Frequently Asked Questions
Do I need to wear loose clothes, or bring something to change into?
Not at all! Come as you are. Lots of people come straight from work in business attire. You are given privacy to get comfortable on the massage table, under a sheet and blanket.
Do I have to undress completely?
No. Some people are more comfortable doing so, and you will be fully covered by the sheet and blanket. Most people are more comfortable, though, leaving their underwear on. Either way is perfectly acceptable.
Women ask: Should I shave my legs before I come?
You can shave ahead of time if you want, but it is probably a better idea to do so one day prior to the massage to prevent irritation.
Should I come early?
If you are a new patient, then please arrive about 10 minutes early. If my door is closed, I may be finishing up with a patient. There is a bench just outside of my door, so have a seat and I will be right with you.
If you are not a new patient – just a few minutes early to allow a prompt starting time. I typically allow for extra time after your session for getting dressed, payment and rescheduling, leaving plenty of time to prep for my next patient.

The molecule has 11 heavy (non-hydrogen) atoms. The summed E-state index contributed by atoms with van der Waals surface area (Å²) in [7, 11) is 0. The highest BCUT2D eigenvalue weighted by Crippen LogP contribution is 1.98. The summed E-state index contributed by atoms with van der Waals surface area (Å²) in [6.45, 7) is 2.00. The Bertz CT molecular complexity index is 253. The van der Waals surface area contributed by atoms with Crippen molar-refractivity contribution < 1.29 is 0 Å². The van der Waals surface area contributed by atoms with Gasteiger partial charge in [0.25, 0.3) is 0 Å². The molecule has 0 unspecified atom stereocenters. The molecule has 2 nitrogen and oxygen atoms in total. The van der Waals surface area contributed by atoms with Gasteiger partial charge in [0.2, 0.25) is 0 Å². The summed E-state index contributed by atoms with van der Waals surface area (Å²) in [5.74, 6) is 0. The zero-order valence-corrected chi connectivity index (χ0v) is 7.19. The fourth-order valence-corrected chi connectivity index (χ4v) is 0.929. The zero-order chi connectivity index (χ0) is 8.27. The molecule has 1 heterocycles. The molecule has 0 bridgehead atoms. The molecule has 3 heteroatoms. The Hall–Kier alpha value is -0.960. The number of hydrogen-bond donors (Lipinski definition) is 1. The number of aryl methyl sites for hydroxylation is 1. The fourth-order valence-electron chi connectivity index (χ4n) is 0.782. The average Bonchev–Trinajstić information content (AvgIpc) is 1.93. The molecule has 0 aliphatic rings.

I have a cold/the flu. Can I still get my massage?
No. Anytime you have a cold or anything with a fever, including the flu, getting a massage will only make you worse! These bugs are viral. Massage increases your circulation, pushing the cold or flu virus through your system harder and faster. It’s best to reschedule when the virus is fully out of your system.
Is it appropriate to tip?
As I have always said, “Tips are never expected, but always appreciated.”
**DRINK LOTS OF WATER!**
Drinking water after a massage is the most important tip of all! After any massage you must drink water to flush toxins out of your system. Otherwise they can come back to haunt you the next day, making you feel like you have the flu. Water will also help to minimize soreness.
Do you have dry skin? Your bath or shower before your massage appointment, it’s a good idea to exfoliate. This can be something as gentle as washing with your washcloth by moving it in a circular motion or as intense as using a loofah to remove dead skin. Don’t forget to exfoliate your back. What happens when dry/dead skin meets friction and massage cream is a sticky, uncomfortable feeling on your skin and your therapist’s hands. (But please feel free to moisturize as usual after your shower!)
The evening following your massage it’s best to avoid intense heat, like from a extra-hot shower or a hot tub. Ice can be used to minimize soreness the next day, but heat can make it worse.
General tips for heating/icing for aches and pains:
Here is my rule of thumb: When in pain – use ice (10 minutes on, 10 minutes off for up to an hour. If you wish to repeat, wait 1 hour before starting the process again). For the aches – use heat.